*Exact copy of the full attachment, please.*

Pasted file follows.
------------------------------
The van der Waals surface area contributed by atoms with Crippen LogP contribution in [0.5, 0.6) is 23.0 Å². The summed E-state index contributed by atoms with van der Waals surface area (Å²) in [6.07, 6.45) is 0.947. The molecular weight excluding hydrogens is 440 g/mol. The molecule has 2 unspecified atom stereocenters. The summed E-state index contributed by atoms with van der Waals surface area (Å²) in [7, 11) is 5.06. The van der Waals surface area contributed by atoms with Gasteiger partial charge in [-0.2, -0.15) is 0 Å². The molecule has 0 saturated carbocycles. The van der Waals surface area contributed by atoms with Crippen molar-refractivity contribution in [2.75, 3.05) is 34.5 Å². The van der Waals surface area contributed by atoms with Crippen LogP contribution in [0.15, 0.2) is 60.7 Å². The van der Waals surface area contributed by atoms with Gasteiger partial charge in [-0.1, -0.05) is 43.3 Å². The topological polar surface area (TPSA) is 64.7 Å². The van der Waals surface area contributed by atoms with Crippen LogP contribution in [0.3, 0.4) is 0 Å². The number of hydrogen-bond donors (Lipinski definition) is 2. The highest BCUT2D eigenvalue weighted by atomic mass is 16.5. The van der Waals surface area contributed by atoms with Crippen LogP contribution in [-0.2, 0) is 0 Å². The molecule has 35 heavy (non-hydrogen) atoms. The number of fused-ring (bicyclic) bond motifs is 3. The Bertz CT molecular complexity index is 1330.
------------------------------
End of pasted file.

The van der Waals surface area contributed by atoms with Crippen LogP contribution in [0.5, 0.6) is 23.0 Å². The summed E-state index contributed by atoms with van der Waals surface area (Å²) in [6.07, 6.45) is 0.947. The molecular weight excluding hydrogens is 440 g/mol. The molecule has 2 unspecified atom stereocenters. The summed E-state index contributed by atoms with van der Waals surface area (Å²) in [7, 11) is 5.06. The van der Waals surface area contributed by atoms with Gasteiger partial charge in [-0.2, -0.15) is 0 Å². The molecule has 0 saturated carbocycles. The van der Waals surface area contributed by atoms with Crippen molar-refractivity contribution in [2.75, 3.05) is 34.5 Å². The van der Waals surface area contributed by atoms with Crippen LogP contribution in [0.15, 0.2) is 60.7 Å². The van der Waals surface area contributed by atoms with Gasteiger partial charge in [-0.1, -0.05) is 43.3 Å². The topological polar surface area (TPSA) is 64.7 Å². The van der Waals surface area contributed by atoms with Crippen LogP contribution in [0.3, 0.4) is 0 Å². The number of hydrogen-bond donors (Lipinski definition) is 2. The highest BCUT2D eigenvalue weighted by atomic mass is 16.5. The van der Waals surface area contributed by atoms with Crippen LogP contribution in [-0.2, 0) is 0 Å². The molecule has 35 heavy (non-hydrogen) atoms. The number of fused-ring (bicyclic) bond motifs is 3. The Bertz CT molecular complexity index is 1330.